When reporters began fact-checking his resumé, they had trouble nailing down a few specifics that should be easy. 

Like the degrees he had supposedly earned. Baruch College doesn’t know the guy. 

And the jobs he said he’d held. Goldman Sachs doesn’t know him either. 

And the real estate empire. No sign of it. 

Oh, and the family. He claimed his folks had immigrated and made it big in the US. But there was the matter of his mother having worked not too many years back as a maid in Brazil.  

His charity? The IRS can’t find any record of Friends of Pets. 

To be fair, it’s not like Santos wasn’t doing anything. He had his own version of a semester abroad:

In 2008, when Mr. Santos was 19, he stole the checkbook of a man his mother was caring for, according to Brazilian court records uncovered by The Times. Police and court records show that Mr. Santos used the checkbook to make fraudulent purchases, including a pair of shoes. Two years later, Mr. Santos confessed to the crime and was later charged.

Santos did not get back to the Times by their press time to answer or explain, but his attorney did manage to issue a Trumpian snarl for daring to raise questions: 

“No surprise that Congressman-elect Santos has enemies at The New York Times who are attempting to smear his good name with these defamatory allegations.”


The moment I saw this story, I wondered aloud why nobody got the straight dope on this guy… before the election. A few hours later, Jane Mayer at The New Yorker tweeted the same thought. 

By then, I was engaged in my favorite activity: tracking a case backwards. 

It turned out that folks had tried to raise a red flag about Santos — but that the matter just got lost with other, bigger races competing for attention. 

Plus, after all, this was Long Island. 


Long Island has a kind of homey, cozy, happily bipartisan corruption to it. Tony Soprano might have been from there if he hadn’t been cast about an hour to the west, in New Jersey. 

I got my start three decades ago as an intern for the Long Island-based newspaper Newsday, and later did investigative reporting about area corruption for the alternative weekly The Village Voice. Whew, was this great stuff for an enterprising newsroom gumshoe. Police corruption. Union corruption. Education corruption. Business corruption. And a hard-to-dislike, gleefully corrupt local political kingpin, Al D’Amato, who actually made it to and remained in the US Senate for many years.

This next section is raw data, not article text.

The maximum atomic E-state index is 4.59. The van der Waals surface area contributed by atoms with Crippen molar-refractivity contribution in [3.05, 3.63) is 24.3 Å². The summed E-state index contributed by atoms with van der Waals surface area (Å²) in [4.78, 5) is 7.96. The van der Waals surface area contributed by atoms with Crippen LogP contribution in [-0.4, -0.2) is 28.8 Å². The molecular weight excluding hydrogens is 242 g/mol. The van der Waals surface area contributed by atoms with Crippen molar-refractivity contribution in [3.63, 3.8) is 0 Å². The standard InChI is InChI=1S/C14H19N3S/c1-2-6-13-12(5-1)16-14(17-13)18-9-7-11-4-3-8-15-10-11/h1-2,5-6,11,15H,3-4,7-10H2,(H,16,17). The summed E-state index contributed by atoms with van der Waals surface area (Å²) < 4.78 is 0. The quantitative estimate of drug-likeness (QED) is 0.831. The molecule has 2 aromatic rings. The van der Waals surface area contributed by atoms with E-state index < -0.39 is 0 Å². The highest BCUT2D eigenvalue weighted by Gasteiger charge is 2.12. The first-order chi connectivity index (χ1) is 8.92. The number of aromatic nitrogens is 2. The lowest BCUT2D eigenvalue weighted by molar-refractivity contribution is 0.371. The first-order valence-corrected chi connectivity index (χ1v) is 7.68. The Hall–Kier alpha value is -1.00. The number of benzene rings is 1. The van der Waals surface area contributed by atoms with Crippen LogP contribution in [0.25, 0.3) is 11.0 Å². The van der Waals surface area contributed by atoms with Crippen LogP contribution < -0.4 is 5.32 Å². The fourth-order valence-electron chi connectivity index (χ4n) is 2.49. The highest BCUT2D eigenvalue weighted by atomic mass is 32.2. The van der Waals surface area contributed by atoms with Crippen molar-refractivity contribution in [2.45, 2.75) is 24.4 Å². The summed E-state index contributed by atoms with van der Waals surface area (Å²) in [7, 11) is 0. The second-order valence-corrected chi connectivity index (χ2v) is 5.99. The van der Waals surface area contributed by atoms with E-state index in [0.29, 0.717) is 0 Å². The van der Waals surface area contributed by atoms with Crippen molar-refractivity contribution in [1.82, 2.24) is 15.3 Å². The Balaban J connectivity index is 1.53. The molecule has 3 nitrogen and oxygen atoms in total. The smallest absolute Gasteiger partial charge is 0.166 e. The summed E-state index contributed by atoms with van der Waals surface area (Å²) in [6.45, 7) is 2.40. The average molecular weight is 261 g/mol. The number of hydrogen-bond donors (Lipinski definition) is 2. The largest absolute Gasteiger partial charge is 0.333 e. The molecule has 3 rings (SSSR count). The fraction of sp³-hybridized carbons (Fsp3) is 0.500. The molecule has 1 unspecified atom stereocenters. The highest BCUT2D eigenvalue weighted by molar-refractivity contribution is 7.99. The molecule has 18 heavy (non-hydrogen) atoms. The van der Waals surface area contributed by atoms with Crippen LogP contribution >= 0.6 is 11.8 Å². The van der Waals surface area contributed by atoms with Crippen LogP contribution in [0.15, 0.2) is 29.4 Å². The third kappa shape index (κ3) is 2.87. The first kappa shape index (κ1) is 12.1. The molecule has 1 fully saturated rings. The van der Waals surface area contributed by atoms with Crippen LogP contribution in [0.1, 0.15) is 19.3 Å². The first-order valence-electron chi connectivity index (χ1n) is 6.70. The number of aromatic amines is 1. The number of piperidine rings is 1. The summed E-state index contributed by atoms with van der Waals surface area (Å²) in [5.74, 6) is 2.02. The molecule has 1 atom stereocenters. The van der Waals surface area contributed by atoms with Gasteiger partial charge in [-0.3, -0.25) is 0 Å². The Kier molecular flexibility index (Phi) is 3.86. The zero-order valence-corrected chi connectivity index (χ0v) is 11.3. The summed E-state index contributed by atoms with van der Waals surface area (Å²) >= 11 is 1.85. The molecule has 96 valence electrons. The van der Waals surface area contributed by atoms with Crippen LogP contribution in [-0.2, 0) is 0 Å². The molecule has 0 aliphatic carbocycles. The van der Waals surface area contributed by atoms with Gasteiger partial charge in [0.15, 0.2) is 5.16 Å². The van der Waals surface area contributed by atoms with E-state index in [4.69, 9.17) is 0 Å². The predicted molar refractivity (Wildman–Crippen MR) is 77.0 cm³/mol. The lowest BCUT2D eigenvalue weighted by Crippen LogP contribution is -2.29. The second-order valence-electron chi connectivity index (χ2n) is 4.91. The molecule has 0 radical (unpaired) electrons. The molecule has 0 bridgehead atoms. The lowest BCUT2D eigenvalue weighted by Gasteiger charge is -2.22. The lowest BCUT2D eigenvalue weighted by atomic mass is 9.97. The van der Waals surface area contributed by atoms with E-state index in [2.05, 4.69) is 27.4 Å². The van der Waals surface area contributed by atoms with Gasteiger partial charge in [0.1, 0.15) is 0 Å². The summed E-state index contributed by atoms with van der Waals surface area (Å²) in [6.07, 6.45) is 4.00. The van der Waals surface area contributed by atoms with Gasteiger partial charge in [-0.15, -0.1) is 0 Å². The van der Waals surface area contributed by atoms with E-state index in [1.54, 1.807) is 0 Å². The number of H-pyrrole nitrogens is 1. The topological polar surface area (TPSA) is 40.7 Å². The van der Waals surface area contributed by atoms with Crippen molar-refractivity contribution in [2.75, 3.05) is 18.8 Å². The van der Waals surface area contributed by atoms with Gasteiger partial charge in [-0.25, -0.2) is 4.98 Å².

Poking into Santos, Republican fraud, I quickly found an excellent article from back in September that prefigured the Times’s also excellent and different reporting — it is full of shocking material and was not credited by the Times in their piece. 

The article was published by a local outlet, the North Shore Leader (“The Leading News Source for Long Island’s Gold Coast”). Here’s the lede: 

Controversial US congressional candidate George Santos has finally filed his Personal Financial Disclosure Report on September 6th — 20 months late — and he is claiming an inexplicable rise in his alleged net worth to $11 million.

Two years ago, in 2020, Santos’ personal financial disclosures claimed that he had no assets over $5,000 — no bank accounts, no stock accounts, no real property.  A net worth barely above “zero.”

After totting up a litany of other suspicious things about Santos, it closes with:

“Are we being played as extras in ‘The Talented Mr. Santos’?” asked one Republican leader.

Impressed and wanting to know more about the author of that article, a woman named Maureen Daly, I looked around for more information, but the site had none. 

So I went to other online sources. 

Not only is she the Leader’s managing editor, she is also a political operative. According to her resumé, she worked recently on a variety of GOP campaigns, and even lists herself as director of the Ted Cruz Campaign HQ. She also served as campaign manager and assistant treasurer at Lally for Suffolk Legislature and treasurer for Lally for Congress.